Because the quality of the methodology in this literature varies, (Flores 2005; Jacobs et al. 2006) we abstracted information that would allow the reader to evaluate the quality of each study: number of participants, control for confounding variables (for quantitative studies only), method for determining group being studied (e.g., need for an interpreter or LEP status), and description of whether the professional interpreters were trained or not. In addition, for qualitative studies, we abstracted information on the methods used (e.g., direct observation, focus groups, semi-structured interviews). The highest quality quantitative studies have large numbers of participants to allow for statistical power to find differences, control for potential confounding, define the group being studied using a formal measure of either language proficiency or need for a medical interpreter, and use trained professional interpreters. With the exception of controlling for confounding, all of these items are important indicators of quality for qualitative studies as well, although qualitative studies do not require as large sample sizes as quantitative studies do because they do not have the same issue of statistical power to find differences. In addition, analysis of qualitative studies should be rigorous and include a systematic approach to identifying common themes or issues that arise in the data. All four qualitative articles included in this review met these criteria.

Organization of Results

Because our research question focused on the impact of professional interpreter use, we divided articles according to the manner in which they reported their results. The three groups are those that: (1) compared results by type of interpreter (professional versus ad hoc), (2) only included professional interpreters (professional only), and (3) did not distinguish between professional and ad hoc interpreters (professional and ad hoc combined). The first two groups, which both assess professional interpreters independently of ad hoc interpreters, make up the central focus of this review. We include information on the third group (seven studies) to allow the reader to compare how the effect of professional interpreters compares with that of a mix of professional and ad hoc interpreters that are routinely found in practice.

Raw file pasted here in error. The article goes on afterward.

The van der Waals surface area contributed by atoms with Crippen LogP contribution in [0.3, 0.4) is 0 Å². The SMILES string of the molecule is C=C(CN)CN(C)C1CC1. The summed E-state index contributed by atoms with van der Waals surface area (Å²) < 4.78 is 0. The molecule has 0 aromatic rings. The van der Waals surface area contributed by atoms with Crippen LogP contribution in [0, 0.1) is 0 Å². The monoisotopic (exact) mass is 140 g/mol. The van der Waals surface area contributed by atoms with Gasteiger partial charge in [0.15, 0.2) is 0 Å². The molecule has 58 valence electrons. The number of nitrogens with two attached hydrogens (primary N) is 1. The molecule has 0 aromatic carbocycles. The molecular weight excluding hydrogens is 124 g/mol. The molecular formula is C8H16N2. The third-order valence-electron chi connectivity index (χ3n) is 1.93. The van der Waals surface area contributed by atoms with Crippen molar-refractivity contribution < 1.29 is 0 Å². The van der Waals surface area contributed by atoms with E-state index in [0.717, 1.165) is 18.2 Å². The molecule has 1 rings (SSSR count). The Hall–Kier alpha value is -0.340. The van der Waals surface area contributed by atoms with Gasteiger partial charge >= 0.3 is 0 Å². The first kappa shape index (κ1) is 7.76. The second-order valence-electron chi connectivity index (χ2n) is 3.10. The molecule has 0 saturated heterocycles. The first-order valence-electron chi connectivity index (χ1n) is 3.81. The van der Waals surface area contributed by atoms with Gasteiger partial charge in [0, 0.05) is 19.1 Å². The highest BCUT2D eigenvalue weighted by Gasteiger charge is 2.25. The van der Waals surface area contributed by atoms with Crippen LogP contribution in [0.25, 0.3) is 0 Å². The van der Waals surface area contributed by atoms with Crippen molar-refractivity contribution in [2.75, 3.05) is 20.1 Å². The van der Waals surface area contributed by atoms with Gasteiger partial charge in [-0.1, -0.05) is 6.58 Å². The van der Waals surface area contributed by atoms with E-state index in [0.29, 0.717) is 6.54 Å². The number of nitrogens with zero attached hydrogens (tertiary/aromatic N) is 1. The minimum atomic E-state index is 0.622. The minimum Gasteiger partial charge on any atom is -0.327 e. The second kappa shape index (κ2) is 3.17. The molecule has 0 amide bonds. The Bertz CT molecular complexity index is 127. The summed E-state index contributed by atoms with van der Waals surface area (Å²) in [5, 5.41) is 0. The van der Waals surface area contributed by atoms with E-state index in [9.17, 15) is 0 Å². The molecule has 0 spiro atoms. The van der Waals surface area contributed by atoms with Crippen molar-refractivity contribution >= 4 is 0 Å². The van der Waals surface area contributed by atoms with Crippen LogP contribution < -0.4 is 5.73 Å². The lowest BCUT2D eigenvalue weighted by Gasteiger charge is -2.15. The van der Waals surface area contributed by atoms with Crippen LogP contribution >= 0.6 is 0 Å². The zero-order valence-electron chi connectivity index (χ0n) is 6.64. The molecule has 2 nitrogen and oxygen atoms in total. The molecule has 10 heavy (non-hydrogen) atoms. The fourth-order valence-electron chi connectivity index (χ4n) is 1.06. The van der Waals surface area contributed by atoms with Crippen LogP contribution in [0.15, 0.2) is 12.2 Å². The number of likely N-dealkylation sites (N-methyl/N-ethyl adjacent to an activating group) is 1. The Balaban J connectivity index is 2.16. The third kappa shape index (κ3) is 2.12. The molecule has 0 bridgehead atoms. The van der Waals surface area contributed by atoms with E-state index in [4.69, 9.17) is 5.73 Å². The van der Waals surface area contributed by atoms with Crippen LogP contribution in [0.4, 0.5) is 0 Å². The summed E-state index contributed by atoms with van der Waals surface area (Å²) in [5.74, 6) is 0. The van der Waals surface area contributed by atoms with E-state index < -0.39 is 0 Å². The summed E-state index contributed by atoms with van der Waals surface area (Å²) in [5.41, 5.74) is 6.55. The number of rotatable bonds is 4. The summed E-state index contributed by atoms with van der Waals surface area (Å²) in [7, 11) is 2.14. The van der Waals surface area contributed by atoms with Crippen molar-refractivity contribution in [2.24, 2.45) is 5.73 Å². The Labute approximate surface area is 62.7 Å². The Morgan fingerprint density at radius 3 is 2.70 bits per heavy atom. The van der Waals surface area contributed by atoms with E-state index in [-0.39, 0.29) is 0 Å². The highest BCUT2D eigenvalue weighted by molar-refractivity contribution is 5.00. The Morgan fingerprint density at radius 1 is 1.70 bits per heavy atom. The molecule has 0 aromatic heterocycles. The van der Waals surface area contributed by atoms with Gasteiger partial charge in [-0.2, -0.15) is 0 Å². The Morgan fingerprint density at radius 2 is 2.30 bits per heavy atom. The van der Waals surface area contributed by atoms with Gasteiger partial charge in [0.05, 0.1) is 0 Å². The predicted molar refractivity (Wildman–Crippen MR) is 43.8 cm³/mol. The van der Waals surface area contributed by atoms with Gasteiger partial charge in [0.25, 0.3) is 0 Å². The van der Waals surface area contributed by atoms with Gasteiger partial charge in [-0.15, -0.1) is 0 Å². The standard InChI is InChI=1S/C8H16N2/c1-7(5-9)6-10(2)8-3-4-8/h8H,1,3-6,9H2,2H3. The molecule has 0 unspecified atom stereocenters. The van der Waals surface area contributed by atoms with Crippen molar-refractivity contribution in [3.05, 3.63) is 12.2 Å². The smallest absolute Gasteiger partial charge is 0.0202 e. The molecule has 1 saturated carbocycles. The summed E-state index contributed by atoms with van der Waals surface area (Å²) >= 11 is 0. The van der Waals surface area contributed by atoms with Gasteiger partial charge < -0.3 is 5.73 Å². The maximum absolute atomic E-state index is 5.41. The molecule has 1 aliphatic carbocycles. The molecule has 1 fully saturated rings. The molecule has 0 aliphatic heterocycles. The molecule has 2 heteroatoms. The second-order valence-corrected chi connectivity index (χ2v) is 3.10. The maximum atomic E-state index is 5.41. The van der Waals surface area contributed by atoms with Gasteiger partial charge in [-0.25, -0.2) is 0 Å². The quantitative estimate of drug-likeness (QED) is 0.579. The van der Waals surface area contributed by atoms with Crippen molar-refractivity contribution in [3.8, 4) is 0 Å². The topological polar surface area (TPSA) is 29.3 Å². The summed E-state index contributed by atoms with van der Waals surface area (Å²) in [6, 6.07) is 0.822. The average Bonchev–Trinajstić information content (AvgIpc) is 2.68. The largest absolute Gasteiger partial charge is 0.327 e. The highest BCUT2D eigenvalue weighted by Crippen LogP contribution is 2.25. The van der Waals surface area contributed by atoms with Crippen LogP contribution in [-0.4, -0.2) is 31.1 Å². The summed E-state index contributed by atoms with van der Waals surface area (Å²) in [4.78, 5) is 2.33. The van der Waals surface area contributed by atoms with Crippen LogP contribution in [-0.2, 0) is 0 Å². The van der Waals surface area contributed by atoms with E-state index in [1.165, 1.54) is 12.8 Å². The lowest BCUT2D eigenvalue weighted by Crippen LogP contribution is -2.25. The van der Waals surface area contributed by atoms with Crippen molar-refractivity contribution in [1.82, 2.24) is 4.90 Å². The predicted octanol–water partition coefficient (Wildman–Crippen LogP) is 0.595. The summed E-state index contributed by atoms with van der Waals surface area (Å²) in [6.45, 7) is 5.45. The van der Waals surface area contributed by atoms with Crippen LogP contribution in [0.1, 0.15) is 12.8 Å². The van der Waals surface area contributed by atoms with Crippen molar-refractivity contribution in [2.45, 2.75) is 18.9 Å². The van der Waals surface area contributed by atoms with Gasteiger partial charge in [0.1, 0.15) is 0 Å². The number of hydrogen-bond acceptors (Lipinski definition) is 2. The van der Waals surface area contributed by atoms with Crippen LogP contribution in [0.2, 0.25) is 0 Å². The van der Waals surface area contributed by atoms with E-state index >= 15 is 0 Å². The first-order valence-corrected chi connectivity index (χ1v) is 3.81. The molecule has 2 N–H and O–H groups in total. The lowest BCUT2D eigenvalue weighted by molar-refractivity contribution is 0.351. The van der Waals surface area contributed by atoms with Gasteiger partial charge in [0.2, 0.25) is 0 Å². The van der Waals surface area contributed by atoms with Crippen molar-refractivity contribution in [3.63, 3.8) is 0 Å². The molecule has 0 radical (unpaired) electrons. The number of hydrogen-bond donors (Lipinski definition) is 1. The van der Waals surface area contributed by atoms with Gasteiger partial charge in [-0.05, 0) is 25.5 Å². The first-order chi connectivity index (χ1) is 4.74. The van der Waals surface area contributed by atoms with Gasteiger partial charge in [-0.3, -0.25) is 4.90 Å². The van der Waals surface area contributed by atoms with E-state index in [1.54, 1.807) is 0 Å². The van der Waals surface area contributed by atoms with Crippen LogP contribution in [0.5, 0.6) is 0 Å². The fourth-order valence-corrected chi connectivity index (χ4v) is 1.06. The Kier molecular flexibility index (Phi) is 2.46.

We also organize our results by clinical focus. Articles categorized as communication (errors and comprehension) contain data about errors in communication between a patient and a clinician when an interpreter was present or when an interpreter was needed, but not present. We also included in this category articles with data on patient comprehension of care such as diagnoses, medications or follow-up, because comprehension is directly affected by errors in communication or interpretation. We categorized as utilization those articles containing data about the effect of interpreter use on utilization of clinical services, such as emergency visits, hospital admissions, numbers of diagnostic tests, or preventive care. We categorized as clinical outcomes those articles containing data about the effect of interpreter use on health outcomes, such as hemoglobin A1C levels in diabetic patients, rates of communication sensitive diagnoses (e.g., mental illness), and rates of procedures such as cesarean sections. We categorized as satisfaction those articles that contained data either on patient and/or clinician satisfaction with the type, quality, or availability of interpreters, or on the effect of interpreter use on patient satisfaction.